That cannot be the only bond between Americans and the flag, though, nor the filter through which all of our relationships with the flag pass. Military service cannot be self-referential. Enlisting cannot earn an all-encompassing, exclusive relationship with the flag that crowds out all others, else we become a military regime instead of a democratic republic by and for the people.

All of us—military and non-military alike—get to have a relationship with, access to, and commentary about the flag and the nation it represents. That relationship is often complex. Sometimes, when things go astray, it can even be adversarial. We’re still allowed to have it.

When players protest, they are not jumping up and blocking access to the flag or the honor people devote to it. They are having, and expressing, their own relationship with the country. Our flag and nation are big enough to allow both direct lines of access—and thus both expressions—to exist, even side-by-side, even in the same venue.

Players choosing to kneel or not does not prevent me from rising with a hand over my heart, nor does it prevent me from having my own thoughts about the country, nor does it invalidate the relationship I have with it. My choosing to stand or not should not prevent them from having their own experiences, thoughts, and relationships either.

Players Get to Be Human Beings

Within the confines of arena and court, players become our surrogate heroes. They represent us: our community, our unity, and in many ways our aspirations. For a couple hours we run, soar, and perform amazing feats along with them. This is wholly appropriate. It’s one of the reasons players make millions of dollars playing a game.

Seeing our players as superheroes, we prefer them to wear masks. As happens in all drama, we smooth away anything about them that threatens to spill over the edges of those masks. Since we identify best with things familiar to us, we also tend to smooth away anything that makes them feel different (or apart) from us. This is one of the reasons the claim, “I’m not racist...I like basketball players” doesn’t convince. For the duration of the game, race and most other characteristics become secondary. Isn’t it amazing how many people get down to floor level only to be shocked that they’re not actually as tall as NBA players? At some level you’re not noticing that Jusuf Nurkic really is seven feet tall out there. He’s just a little bigger you. Race also becomes secondary—decentralized to the experience—not because we finally regard each other as equals, but because we’re subtly erasing the characteristics that don’t fit our idealized mask. Our eyes may see skin color, but our brains are interpreting uniform colors more strongly.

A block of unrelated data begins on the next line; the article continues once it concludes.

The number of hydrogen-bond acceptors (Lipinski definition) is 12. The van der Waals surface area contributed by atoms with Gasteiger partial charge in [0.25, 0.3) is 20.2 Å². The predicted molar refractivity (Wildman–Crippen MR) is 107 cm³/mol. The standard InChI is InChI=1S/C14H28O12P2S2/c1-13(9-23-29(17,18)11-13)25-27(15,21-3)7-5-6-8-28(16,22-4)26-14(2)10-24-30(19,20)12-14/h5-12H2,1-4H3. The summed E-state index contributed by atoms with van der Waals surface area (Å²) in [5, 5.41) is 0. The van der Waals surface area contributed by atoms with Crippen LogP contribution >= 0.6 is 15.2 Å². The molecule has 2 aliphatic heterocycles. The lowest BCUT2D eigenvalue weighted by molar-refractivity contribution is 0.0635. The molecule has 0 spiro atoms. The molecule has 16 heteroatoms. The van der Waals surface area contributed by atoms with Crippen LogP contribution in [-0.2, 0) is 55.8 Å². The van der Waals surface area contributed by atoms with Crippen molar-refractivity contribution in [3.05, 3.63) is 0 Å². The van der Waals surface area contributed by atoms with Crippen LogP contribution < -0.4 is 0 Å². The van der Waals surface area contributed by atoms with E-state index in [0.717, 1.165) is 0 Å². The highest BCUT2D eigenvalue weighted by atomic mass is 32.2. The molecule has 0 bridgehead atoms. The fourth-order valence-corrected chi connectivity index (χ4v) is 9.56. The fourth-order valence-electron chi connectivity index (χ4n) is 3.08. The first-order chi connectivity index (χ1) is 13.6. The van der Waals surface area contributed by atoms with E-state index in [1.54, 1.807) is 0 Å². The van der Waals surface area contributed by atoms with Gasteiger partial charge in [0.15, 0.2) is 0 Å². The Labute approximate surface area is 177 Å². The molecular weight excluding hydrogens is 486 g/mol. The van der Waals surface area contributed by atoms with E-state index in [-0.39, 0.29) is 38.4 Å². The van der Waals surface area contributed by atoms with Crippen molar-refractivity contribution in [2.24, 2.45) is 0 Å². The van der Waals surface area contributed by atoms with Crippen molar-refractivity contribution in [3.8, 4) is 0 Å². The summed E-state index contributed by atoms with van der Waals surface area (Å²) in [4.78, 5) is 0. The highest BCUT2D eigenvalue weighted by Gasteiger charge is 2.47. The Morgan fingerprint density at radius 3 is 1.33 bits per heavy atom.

Such representation has limits, though. When, “I don’t want to see you as that different from me,” becomes, “You may not be different than I,” we’ve dehumanized the people we’re beholding, turning them into just a mask. No sport or moment of leisure is worth that.

Being aware of this, as long as I’ve covered this game, I’ve tried to live by a rule: players get to be human beings first. They may not be like me. They may have foibles or act in ways I have a hard time accepting. But they get...to be...human...always. If they are hurting or afraid or angry or tired—or protesting—I will live with that even when I don’t like or appreciate it, even when it gets in the way of my enjoyment.

If I fail to see things that way, I have broken something deeper and more important than sports. If players don’t get to be human, with their own wonderful-and-awful human identities, there’s no common ground for a relationship between us in the first place. I might as well be sitting home moving chess pieces against an empty chair.

Conclusion

For all these reasons, Graybeard, players protesting would probably not affect my appreciation of them or the game that much. I’m not sure I would join in or kneel alongside. I don’t feel like I have access to the experiences that would make a dramatic protest meaningful. I’d feel like I was dressing up in one identity for that moment then leaving it behind when I departed the arena, which doesn’t seem right. But if any Trail Blazers opt to protest, I won’t boo or see them as any less Trail Blazers...or any less American, for that matter.

I wish there was never a need for such things. Sometimes there is. It’s not my place to decide whether or not this is one of those times. If somebody decides that, for them, it is, that’s their right as a citizen and a human being. I’ll listen, try to learn what they’re saying, and hopefully we’ll be able to move onward in a productive way together.

—Dave / @davedeckard / @blazersedge / blazersub@gmail.com